As I prefer to avoid complexity, my future Apps are likely going to be built with vue-mjs and razor-ssg since they enable full access to Vue + Vue Components, very fast dev reloads and none of the complexity of an npm build system.
Here’s a couple of new Apps we’ve created with razor-ssg:
The last is an example of rewriting https://blazordiffusion.com with Vue, I could’ve chose any Vue template but decided to use razor-ssg for best performance, seo, great dev UX with minimal complexity.
I’m definitely not fearful I’d miss out any library, any popular library is going to have ESM builds in order to able to be loaded directly in a browser which most popular libraries support.
All plugins registered in vite.config.ts in there are supposed to improve the development experience, e.g. the Auto Page Routes is so you don’t have to manually define routes for every page. The Auto Register Plugin is so you don’t have to manually register every component you create. The Markdown plugin is so markdown support is enabled OOB, the Icons plugin is so your App has access to the https://iconify.design vast SVG library.
There’s a lot more plugins that could be added, but IMO these were the essential ones most modern Vue Apps would use.
During development the Vite Server runs on a watched node build on http://localhost:3000 which needs to be configured to where your .NET APIs running on https://localhost:5001. You can either do this via CORS in which all API requests are made to https://localhost:5001/api/* or if you’re using a dev proxy all API requests are made to http://localhost:3000/api/* which are then proxied to https://localhost:5001/api/ using the vite dev proxy.
Otherwise in production it needs to be configured to use the production url instead captured in the DEPLOY_API variable that’s updated in CI production builds.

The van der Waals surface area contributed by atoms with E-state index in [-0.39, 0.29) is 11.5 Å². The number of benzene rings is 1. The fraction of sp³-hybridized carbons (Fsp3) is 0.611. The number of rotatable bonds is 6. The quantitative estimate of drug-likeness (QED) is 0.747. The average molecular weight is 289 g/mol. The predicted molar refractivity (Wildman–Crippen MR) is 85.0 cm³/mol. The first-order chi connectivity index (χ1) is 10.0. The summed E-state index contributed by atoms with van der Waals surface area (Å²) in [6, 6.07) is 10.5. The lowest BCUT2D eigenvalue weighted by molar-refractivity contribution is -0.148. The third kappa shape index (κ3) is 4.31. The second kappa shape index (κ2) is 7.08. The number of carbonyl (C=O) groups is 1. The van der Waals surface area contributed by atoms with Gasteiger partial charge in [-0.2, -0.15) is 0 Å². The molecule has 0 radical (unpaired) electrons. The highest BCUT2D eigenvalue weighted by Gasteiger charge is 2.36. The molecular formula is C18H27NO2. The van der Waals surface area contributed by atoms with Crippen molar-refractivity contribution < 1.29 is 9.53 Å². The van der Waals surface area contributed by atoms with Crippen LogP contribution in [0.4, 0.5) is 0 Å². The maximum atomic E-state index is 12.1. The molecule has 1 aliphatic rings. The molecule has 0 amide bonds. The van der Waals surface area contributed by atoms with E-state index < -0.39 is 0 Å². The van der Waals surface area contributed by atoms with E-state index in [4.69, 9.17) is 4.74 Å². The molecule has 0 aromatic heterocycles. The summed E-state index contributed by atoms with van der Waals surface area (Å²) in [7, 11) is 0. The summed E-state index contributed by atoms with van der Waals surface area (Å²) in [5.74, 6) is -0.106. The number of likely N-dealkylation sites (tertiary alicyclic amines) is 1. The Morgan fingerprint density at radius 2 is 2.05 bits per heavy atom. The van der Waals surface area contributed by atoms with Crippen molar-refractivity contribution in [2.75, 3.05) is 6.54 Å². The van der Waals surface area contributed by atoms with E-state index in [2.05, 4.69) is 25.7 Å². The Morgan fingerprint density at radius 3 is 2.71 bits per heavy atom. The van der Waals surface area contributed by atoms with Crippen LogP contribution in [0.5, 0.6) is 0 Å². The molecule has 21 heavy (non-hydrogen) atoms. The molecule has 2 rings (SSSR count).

No you can’t layer plugin registrations, everything’s the configuration and structured layout are tightly coupled. If you want a simpler setup I’d seriously recommend taking another look at vue-mjs. It’s an MPA Razor Pages App where a lot of the extras you list aren’t used / are unnecessary.
It is using Vue’s standard router, and using Route Guards is how you’re supposed to enable authorized access to different routes. Using declarative route guards like:
Was the simplest way I could think of to be able to define which routes are restricted to which users. If there’s a simpler way to implement this feature I’d like to know about it?
I believe the watchEffect is to ensure the route guards are rerun after the user is authenticated, required for full page reloads when they could be executed before the checkAuth API returns. There’s probably an easier way to implement this now seeing that I just noticed they implement async route guards.
Again maintaining and enforcing SPA Routing is an SPA problem, these issues simply don’t exist with simpler MPA project templates like vue-mjs or razor-ssg.